Britain must make the creation of a skilled workforce more than just a "balloon on a slide", a key Government adviser warned yesterday.
Sir Andrew Foster, who led a high-profile review into reforming colleges, said it was time to stop talking about the skill gap and rectify it.
Speaking at Warwickshire College's Technology and Business Centre, he said he had seen for himself the threat posed by global competition.
"I have a post-university son working in China," said the respected civil servant.
"I have listened to him explaining how over there they are not talking about it - they are doing it and doing it and doing it in terms of developing their skills. That is a powerful point, yet we seem to have it as a balloon up there on slides.
"The question is, what do we have to do to change it from a balloon to a motor-power to improve the way we are doing things?"
Sir Andrew warned that failure to act risked seeing Britain lose its position as the fourth richest nation in the world to growing powers like China and India.
"At the moment we have an economy that is doing well and creating wealth and an affluent society," he said.
"If we don't do something serious about skills, will we still have that economy in 20 years time? In my view the answer is no."
Industry leaders and Ministers have raised concern over a shortfall of skills in the workforce. The country has one of the worst drop out rates at 16 in the developed world with more than a quarter of 15 to 19-year-olds out of education or training.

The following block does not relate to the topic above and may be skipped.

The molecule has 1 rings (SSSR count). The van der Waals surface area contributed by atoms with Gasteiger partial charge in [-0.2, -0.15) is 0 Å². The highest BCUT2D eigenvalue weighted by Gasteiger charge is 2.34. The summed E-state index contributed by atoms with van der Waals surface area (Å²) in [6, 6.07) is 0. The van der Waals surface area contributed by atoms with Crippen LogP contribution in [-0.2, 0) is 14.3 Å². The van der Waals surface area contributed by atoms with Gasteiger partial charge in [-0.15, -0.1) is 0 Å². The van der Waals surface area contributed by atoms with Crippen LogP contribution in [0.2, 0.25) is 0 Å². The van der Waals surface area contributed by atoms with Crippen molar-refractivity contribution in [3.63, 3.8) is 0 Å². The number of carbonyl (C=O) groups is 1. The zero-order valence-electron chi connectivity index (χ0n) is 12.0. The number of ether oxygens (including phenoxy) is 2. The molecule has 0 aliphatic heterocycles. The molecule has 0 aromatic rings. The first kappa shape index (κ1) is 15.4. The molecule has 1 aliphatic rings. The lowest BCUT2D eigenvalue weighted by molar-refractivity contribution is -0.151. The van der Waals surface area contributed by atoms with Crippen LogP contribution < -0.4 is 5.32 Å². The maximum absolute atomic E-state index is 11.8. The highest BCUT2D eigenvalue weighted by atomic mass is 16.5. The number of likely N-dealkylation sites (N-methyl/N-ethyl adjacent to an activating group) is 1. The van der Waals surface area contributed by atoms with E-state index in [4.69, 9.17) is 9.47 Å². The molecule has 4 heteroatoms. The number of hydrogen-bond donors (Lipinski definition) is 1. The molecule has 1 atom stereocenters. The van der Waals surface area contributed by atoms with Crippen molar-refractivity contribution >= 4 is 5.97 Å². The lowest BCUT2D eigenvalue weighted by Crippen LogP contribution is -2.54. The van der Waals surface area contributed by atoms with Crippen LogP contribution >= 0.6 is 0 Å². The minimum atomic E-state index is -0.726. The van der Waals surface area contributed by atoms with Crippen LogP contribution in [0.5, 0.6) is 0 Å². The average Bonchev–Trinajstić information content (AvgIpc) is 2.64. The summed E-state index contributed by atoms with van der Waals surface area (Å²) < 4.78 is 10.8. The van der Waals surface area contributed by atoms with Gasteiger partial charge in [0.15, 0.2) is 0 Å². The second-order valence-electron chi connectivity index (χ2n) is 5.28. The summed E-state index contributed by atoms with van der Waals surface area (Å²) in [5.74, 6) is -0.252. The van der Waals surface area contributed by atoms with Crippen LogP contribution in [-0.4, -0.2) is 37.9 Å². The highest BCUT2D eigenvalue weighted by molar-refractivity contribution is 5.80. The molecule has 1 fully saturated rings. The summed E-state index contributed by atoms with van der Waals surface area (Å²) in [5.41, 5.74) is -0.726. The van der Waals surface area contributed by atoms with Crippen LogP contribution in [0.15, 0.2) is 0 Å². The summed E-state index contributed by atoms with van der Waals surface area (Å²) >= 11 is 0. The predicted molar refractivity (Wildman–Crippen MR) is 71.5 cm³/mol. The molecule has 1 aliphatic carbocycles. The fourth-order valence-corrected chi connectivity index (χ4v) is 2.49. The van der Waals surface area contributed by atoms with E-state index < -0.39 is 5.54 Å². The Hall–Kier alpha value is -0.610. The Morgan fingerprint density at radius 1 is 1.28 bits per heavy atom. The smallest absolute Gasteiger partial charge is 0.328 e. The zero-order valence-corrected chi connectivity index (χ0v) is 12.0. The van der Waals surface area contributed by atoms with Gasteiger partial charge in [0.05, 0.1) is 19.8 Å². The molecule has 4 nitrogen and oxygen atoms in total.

The UK also ranks 22nd out of 30 countries for the level of "basic" qualifications - equal to five GCSEs at grades A to C - among 25 to 34-year-olds.
Meanwhile, China is producing 300,000 graduates every year in science, technology, engineering and mathematics - three times the number coming through UK universities.
India has 450,000 engineering undergraduates in the current academic year alone, according to business lobby group, the CBI.
A raft of initiatives have been introduced to address the problem, including reforming the school curriculum for 14 to 19-year-olds along vocational lines.
Higher education reforms are also aimed at increasing the amount of people going to university to 50 per cent, though some claim the tripling of tuition fees will hinder this.
The Government now regards colleges as a crucial component in developing the skills of the workforce, particularly among those who may have not shone in schools.
Two years ago it commissioned Sir Andrew to examine how to make the further education sector work more effect ively and shed its
"Cinderella" status. Among his main findings was that it was being held back by bureaucracy, poor leadership a nd lack of "clarity of purpose".
"There has been an unduly heavily managed system with too much bureaucracy and heavy regulation," Sir Andrew told the conference of college leaders.
He believed colleges needed to make a focus on delivering skills their unique selling point. ..SUPL: